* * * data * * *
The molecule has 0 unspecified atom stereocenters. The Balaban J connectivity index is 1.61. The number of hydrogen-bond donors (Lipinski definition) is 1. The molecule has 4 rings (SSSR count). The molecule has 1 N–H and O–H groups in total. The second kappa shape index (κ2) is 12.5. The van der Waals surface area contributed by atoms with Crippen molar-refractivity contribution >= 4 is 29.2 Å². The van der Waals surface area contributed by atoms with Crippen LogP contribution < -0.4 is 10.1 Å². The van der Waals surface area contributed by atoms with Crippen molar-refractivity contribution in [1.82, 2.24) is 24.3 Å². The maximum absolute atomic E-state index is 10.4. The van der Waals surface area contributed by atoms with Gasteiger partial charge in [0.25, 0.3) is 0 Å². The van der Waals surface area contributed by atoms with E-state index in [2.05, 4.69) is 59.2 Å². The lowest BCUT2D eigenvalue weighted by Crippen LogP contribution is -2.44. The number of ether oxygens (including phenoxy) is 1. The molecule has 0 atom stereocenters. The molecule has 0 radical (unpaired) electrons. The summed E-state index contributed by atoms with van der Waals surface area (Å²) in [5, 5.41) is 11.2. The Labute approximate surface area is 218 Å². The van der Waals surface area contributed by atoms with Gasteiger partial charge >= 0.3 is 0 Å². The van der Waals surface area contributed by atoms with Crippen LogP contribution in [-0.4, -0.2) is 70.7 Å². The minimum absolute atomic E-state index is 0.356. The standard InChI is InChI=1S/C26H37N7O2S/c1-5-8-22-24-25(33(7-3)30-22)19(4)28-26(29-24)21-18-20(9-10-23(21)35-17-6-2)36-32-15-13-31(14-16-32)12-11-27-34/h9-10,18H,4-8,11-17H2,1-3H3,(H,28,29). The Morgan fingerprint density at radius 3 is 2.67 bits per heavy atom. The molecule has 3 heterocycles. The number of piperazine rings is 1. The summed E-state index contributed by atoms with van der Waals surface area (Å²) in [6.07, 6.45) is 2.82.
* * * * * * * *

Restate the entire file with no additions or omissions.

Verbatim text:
The molecule has 0 unspecified atom stereocenters. The Balaban J connectivity index is 1.61. The number of hydrogen-bond donors (Lipinski definition) is 1. The molecule has 4 rings (SSSR count). The molecule has 1 N–H and O–H groups in total. The second kappa shape index (κ2) is 12.5. The van der Waals surface area contributed by atoms with Crippen molar-refractivity contribution >= 4 is 29.2 Å². The van der Waals surface area contributed by atoms with Crippen LogP contribution < -0.4 is 10.1 Å². The van der Waals surface area contributed by atoms with Crippen molar-refractivity contribution in [1.82, 2.24) is 24.3 Å². The maximum absolute atomic E-state index is 10.4. The van der Waals surface area contributed by atoms with Gasteiger partial charge in [0.25, 0.3) is 0 Å². The van der Waals surface area contributed by atoms with E-state index in [2.05, 4.69) is 59.2 Å². The lowest BCUT2D eigenvalue weighted by Crippen LogP contribution is -2.44. The number of ether oxygens (including phenoxy) is 1. The molecule has 0 atom stereocenters. The molecule has 0 radical (unpaired) electrons. The summed E-state index contributed by atoms with van der Waals surface area (Å²) in [5, 5.41) is 11.2. The Labute approximate surface area is 218 Å². The van der Waals surface area contributed by atoms with Gasteiger partial charge >= 0.3 is 0 Å². The van der Waals surface area contributed by atoms with Crippen LogP contribution in [-0.4, -0.2) is 70.7 Å². The minimum absolute atomic E-state index is 0.356. The standard InChI is InChI=1S/C26H37N7O2S/c1-5-8-22-24-25(33(7-3)30-22)19(4)28-26(29-24)21-18-20(9-10-23(21)35-17-6-2)36-32-15-13-31(14-16-32)12-11-27-34/h9-10,18H,4-8,11-17H2,1-3H3,(H,28,29). The Morgan fingerprint density at radius 3 is 2.67 bits per heavy atom. The molecule has 3 heterocycles. The number of piperazine rings is 1. The summed E-state index contributed by atoms with van der Waals surface area (Å²) in [6.07, 6.45) is 2.82.